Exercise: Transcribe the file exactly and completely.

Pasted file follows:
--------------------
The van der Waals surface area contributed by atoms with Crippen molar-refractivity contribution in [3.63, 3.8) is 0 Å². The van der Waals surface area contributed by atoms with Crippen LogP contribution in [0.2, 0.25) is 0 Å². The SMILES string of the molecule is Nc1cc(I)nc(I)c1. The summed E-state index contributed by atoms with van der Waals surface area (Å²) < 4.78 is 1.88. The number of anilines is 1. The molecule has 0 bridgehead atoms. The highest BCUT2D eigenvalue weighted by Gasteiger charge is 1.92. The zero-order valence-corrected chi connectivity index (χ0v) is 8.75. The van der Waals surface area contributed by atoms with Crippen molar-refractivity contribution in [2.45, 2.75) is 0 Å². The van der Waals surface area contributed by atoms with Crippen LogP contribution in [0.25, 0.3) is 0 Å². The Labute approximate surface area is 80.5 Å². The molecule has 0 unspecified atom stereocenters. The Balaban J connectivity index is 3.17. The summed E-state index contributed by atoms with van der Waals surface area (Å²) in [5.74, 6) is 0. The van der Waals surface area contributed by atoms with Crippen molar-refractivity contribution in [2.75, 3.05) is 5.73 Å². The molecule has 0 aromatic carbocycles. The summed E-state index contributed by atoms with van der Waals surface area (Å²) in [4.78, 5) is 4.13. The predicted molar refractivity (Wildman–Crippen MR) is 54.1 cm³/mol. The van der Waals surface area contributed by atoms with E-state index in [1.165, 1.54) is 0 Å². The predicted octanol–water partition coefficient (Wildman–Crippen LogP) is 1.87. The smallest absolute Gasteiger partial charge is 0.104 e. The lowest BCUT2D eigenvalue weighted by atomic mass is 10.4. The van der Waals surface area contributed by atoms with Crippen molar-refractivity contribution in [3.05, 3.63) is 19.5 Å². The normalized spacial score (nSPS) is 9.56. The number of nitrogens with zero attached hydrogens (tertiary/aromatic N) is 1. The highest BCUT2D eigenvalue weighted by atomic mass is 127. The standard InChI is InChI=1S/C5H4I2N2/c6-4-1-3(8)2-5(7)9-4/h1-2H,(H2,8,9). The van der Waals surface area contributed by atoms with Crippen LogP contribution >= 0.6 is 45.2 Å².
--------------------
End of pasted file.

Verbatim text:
The van der Waals surface area contributed by atoms with Crippen molar-refractivity contribution in [3.63, 3.8) is 0 Å². The van der Waals surface area contributed by atoms with Crippen LogP contribution in [0.2, 0.25) is 0 Å². The SMILES string of the molecule is Nc1cc(I)nc(I)c1. The summed E-state index contributed by atoms with van der Waals surface area (Å²) < 4.78 is 1.88. The number of anilines is 1. The molecule has 0 bridgehead atoms. The highest BCUT2D eigenvalue weighted by Gasteiger charge is 1.92. The zero-order valence-corrected chi connectivity index (χ0v) is 8.75. The van der Waals surface area contributed by atoms with Crippen molar-refractivity contribution in [2.45, 2.75) is 0 Å². The van der Waals surface area contributed by atoms with Crippen LogP contribution in [0.25, 0.3) is 0 Å². The Labute approximate surface area is 80.5 Å². The molecule has 0 unspecified atom stereocenters. The Balaban J connectivity index is 3.17. The summed E-state index contributed by atoms with van der Waals surface area (Å²) in [5.74, 6) is 0. The van der Waals surface area contributed by atoms with Crippen molar-refractivity contribution in [2.75, 3.05) is 5.73 Å². The molecule has 0 aromatic carbocycles. The summed E-state index contributed by atoms with van der Waals surface area (Å²) in [4.78, 5) is 4.13. The predicted molar refractivity (Wildman–Crippen MR) is 54.1 cm³/mol. The van der Waals surface area contributed by atoms with E-state index in [1.165, 1.54) is 0 Å². The predicted octanol–water partition coefficient (Wildman–Crippen LogP) is 1.87. The smallest absolute Gasteiger partial charge is 0.104 e. The lowest BCUT2D eigenvalue weighted by atomic mass is 10.4. The van der Waals surface area contributed by atoms with Crippen molar-refractivity contribution in [3.05, 3.63) is 19.5 Å². The normalized spacial score (nSPS) is 9.56. The number of nitrogens with zero attached hydrogens (tertiary/aromatic N) is 1. The highest BCUT2D eigenvalue weighted by atomic mass is 127. The standard InChI is InChI=1S/C5H4I2N2/c6-4-1-3(8)2-5(7)9-4/h1-2H,(H2,8,9). The van der Waals surface area contributed by atoms with Crippen LogP contribution >= 0.6 is 45.2 Å².